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Case Studies > Quantifying Public Benefits from Private Land

Penicuik Estate Midlothian


Case Study Quantifying Public Benefits from Private Land Penicuik Estate Midlothian www.helpingithappen.co.uk
Case Study Quantifying Public Benefits from Private Land It is often difficult to quantify the amount of public benefit that private landowners provide. Landowners tend to underestimate that benefit because they regard it as just something that they do as a function of their day to day operation. The general public and many politicians have tended to underestimate the extent of the products and services that landowners provide to the public, or not appreciate that landowners invest significant time and resources into their provision.

Robert and Faye Clerk of Penicuik Estate are an exception to the general rule in that they have been able to quantify the number of public visits to Penicuik Estate in Midlothian.

Penicuik House and Policies are situated on the Western outskirts of the town of Penicuik, about 15 km to the South of Edinburgh. The Estate is situated on the Eastern edge of the Pentland Hills and includes the valley of the North Esk River.

The superbly designed landscape is one of the earliest of its kind and at the centre stands ‘Old’ Penicuik House, one of the finest surviving examples of Palladian architecture in Scotland, now owned by Penicuik House Preservation Trust (PHPT). Built by Sir James Clerk 3rd Bt in 1765 ‘Old’ Penicuik House was destroyed by fire in 1899 and stands today as a consolidated ruin following completion of a major conservation project generously supported by the Heritage Lottery Fund, Historic Scotland and many charitable organisations and private donors.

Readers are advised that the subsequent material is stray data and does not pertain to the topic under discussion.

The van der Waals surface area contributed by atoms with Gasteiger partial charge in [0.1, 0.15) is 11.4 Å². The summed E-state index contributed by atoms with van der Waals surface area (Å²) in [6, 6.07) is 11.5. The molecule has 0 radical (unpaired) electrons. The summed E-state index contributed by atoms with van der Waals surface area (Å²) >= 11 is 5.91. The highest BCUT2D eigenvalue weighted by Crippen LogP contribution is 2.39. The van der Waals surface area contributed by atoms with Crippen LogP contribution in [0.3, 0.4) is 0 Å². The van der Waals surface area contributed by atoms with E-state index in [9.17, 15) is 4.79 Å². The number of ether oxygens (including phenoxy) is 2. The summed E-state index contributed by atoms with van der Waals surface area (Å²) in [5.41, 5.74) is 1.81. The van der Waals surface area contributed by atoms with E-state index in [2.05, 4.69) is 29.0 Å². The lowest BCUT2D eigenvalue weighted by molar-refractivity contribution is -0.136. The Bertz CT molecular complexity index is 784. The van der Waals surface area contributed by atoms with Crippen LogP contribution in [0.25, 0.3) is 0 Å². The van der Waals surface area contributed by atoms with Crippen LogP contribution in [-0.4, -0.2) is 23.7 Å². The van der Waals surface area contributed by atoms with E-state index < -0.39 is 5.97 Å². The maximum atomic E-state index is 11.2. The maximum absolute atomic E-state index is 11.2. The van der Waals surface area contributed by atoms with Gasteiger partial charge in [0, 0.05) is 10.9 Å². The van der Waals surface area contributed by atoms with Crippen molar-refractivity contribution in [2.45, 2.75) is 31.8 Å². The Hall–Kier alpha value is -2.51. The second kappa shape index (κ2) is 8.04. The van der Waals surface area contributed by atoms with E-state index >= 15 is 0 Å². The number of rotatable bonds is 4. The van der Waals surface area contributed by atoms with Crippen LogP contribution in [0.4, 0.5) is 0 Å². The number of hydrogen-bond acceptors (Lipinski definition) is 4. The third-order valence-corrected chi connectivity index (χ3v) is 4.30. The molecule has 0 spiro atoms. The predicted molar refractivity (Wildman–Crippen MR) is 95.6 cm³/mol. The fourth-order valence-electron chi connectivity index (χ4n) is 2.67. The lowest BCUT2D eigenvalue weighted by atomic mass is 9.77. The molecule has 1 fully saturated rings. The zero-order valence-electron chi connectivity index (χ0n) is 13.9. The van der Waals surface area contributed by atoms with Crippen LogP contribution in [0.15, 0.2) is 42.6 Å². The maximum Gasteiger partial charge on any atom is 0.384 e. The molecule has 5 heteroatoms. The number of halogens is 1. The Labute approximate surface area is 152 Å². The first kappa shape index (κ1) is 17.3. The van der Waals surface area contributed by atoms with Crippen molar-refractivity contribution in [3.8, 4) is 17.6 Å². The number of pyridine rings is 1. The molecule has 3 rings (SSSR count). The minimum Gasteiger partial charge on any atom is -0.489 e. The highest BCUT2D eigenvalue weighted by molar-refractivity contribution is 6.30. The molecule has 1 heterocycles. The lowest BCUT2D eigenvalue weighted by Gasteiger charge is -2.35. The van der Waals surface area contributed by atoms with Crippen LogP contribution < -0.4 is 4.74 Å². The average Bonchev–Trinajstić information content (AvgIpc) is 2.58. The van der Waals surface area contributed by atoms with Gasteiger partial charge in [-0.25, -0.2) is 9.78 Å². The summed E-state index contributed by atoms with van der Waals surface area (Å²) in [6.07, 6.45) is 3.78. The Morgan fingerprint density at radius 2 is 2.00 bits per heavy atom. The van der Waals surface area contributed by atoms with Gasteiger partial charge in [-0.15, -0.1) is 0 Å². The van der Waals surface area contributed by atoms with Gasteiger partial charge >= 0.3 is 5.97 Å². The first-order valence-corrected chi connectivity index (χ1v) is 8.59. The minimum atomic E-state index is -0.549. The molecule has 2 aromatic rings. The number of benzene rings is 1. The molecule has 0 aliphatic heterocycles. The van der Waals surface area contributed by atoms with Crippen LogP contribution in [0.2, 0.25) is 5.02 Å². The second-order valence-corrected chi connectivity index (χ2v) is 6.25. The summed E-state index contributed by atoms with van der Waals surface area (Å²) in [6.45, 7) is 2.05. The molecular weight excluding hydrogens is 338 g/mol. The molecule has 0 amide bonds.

Following the consolidation project the public footfall has been monitored over the historic “Knights Law Bridge”, a three arch ashlar stone bridge over the East Burn on the northern driveway to Penicuik House. This route over the bridge provides only one of several entrances to the Estate but the number of people using it and the Estate for recreation is dramatic. Between April 2014 and May 2015 a staggering 83,177 footfall was recorded, this monitoring people entering and/or leaving the Estate via this route.

This huge intensity of public access doesn’t come without cost and Estate has had to deal with everything from dog fowling, worrying of livestock, privacy intrusion for the residents, litter and collateral damage to property.

The Estate has established a Ranger Service for the benefit of the public and this is part funded by SNH. Otherwise costs of maintenance and those arising from the provision of public access are met by the Estate and PHPT. The Estate does not run any commercial activity that seeks to financially capitalise on the public footfall itself and members of the public are able to enjoy their visits to this outstanding Designed Landscape entirely free of charge.

This is a tangible example of public benefit being delivered by a private landowner and is a record that many publically owned assets could struggle to match.

Scottish Land & Estates
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